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Old 11-02-03, 06:31 AM   #1
rrk
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Default nforce driver problems Asus A7N266-VM

Have tried slackware 9.1 and Suse 9 -- no joy
in mudville -- i have been working mainly with
slack- download tarball make make install ok
go to insmod and it says nvnet complied with
ver 2 kernel compiled with ver 3 known not to work
open to any idea's
rob
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Old 11-11-03, 10:49 PM   #2
-Q-
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This is a problem that isn't easily worked around, and the warning is there for good reason. If you must use the nvnet driver the only 100% reliable way around it probably to use Slackware 8.1 instead as it is based on GCC 2.9.

There is a way to trick modprobe into loading the driver by using objcopy to strip the gcc tokens out of nvnetlib.o before linking, which is what NVIDIA do in the latest version of the driver (261) but this caused repeatable hangs on my Slackware 9.1 system, while Slackware 8.1 was rock solid.

Using one of the older versions of the nvnet driver from the archive section on NVIDIA's website and stripping the GCC tokens by hand seemed to work pretty well for a while, but I am not sure which version I was using as I have since reformatted the box and it now runs FreeBSD instead.

Seeya...Q
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Old 11-13-03, 05:07 PM   #3
wildone81
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Default Eh?!?

Hmm... how to put this... I have the same mb, and I have Slackware 9.1. With both the most recent and the older nvidia drivers, I've not had any issues with compilation or loading of the module. Of course, I also compiled my own kernel, which might be your problem.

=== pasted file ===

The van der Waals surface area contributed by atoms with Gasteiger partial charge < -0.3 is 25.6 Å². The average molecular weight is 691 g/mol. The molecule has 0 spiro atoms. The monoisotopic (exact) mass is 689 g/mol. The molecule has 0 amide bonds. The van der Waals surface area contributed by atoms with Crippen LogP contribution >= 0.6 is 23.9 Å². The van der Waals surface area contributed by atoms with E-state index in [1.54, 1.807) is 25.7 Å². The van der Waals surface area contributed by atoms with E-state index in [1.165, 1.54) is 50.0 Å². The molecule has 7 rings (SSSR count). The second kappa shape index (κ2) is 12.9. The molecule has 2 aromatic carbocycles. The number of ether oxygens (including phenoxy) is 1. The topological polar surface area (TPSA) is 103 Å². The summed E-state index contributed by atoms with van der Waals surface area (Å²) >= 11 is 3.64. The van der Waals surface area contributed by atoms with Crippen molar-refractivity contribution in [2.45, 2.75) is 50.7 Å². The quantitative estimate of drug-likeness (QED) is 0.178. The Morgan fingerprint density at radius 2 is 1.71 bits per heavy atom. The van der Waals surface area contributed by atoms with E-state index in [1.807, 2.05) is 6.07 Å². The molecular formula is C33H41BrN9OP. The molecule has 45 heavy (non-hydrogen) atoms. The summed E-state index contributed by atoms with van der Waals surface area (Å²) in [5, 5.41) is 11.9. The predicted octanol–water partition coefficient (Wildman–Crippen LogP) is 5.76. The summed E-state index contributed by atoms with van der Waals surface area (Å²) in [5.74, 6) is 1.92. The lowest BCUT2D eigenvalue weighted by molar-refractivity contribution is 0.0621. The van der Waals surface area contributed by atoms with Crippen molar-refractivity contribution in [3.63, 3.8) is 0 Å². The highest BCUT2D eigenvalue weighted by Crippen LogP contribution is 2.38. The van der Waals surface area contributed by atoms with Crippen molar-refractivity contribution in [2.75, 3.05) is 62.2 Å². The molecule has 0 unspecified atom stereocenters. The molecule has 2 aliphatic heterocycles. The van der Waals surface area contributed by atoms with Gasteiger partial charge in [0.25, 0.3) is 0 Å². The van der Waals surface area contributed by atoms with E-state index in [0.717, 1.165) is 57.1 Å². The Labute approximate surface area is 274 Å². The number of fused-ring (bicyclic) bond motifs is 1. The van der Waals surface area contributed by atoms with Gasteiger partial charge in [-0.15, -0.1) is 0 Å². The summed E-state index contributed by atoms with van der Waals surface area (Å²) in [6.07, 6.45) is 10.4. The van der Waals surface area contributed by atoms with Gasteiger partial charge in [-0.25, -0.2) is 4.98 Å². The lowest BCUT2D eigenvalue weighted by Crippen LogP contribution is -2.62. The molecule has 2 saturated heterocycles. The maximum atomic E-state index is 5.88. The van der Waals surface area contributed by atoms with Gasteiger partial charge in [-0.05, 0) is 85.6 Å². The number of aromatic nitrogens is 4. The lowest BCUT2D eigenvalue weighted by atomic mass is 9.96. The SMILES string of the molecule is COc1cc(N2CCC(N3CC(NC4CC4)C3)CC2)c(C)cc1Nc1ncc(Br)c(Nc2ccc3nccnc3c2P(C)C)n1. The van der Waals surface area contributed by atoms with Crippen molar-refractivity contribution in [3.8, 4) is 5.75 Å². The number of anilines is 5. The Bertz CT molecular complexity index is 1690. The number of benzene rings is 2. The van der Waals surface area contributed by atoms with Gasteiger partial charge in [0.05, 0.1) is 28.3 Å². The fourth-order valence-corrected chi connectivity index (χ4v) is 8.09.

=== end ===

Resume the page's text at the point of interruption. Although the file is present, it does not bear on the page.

I can't say how the default kernel was compiled, but you'll have much more sucess generally if you use the same compiler for the kernel and the module. Are you sure you have gcc 3.2 installed and not 2.95? I'm fairly sure that 2.95 has been put long to pasture, but that's about the only reason I can think of you having that error. Either way, best of luck with it, slackware isn't exactly the easiest to play with on your own
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Old 11-13-03, 06:50 PM   #4
-Q-
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The reason for the error is that nvnetlib.o in the nvnet package is compiled with GCC 2.96 and mixing GCC 2.9 objects with a GCC 3.2x compiled kernel is known to cause major stability problems. The latest version (261) of the drivers works around this warning from modprobe as I explained in my previous post, but it doesn't fix the stability problems.

Last time I tried I was unsuccessful in getting the version 261 drivers to work on Slackware 9.1 (even with a custom built kernel) without having them lock up the system under the slightest load. Using an older version of the drivers seemed to help, but the same kernel configuration on a Slackware 8.1 base system was rock solid, so it may have been a matter of time before I found another situation that would cause 9.1 to lock up.

In the end I got sick of all the stuffing around and trashed the system in favour of FreeBSD using a port of the nvnet driver and it has been much faster and more stable ever since.

Seeya...Q
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Old 11-13-03, 07:27 PM   #5
wildone81
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Heh, can't say I'm having any of those sort of issues with the 261 or the 248 drivers. With both the system was stable, though the 261 drivers ate the cpu cycles and killed bw.

Of course, this might be because I've just been upgrading Slackware from 8.1 through 9 to 9.1, with periods of CVS versions of Slackware stuffed in for the hell of it. Regardless, just looking at the output of make, it stripped gcc2 symbols from both versions of the driver. I've also patched the kernel with a few things, so that might have helped in my situation, but I've rarely had the magnatute of problems that you got, since I went with only what was actually in the system for the kernel, with a few networking options as modules.

It's nice to know that FreeBSD worked out for you, though it certainly makes no sense why Slackware 9.1 didn't like your setup. Either way, hopefully the other guy can get anything out of this mess of compiler issues
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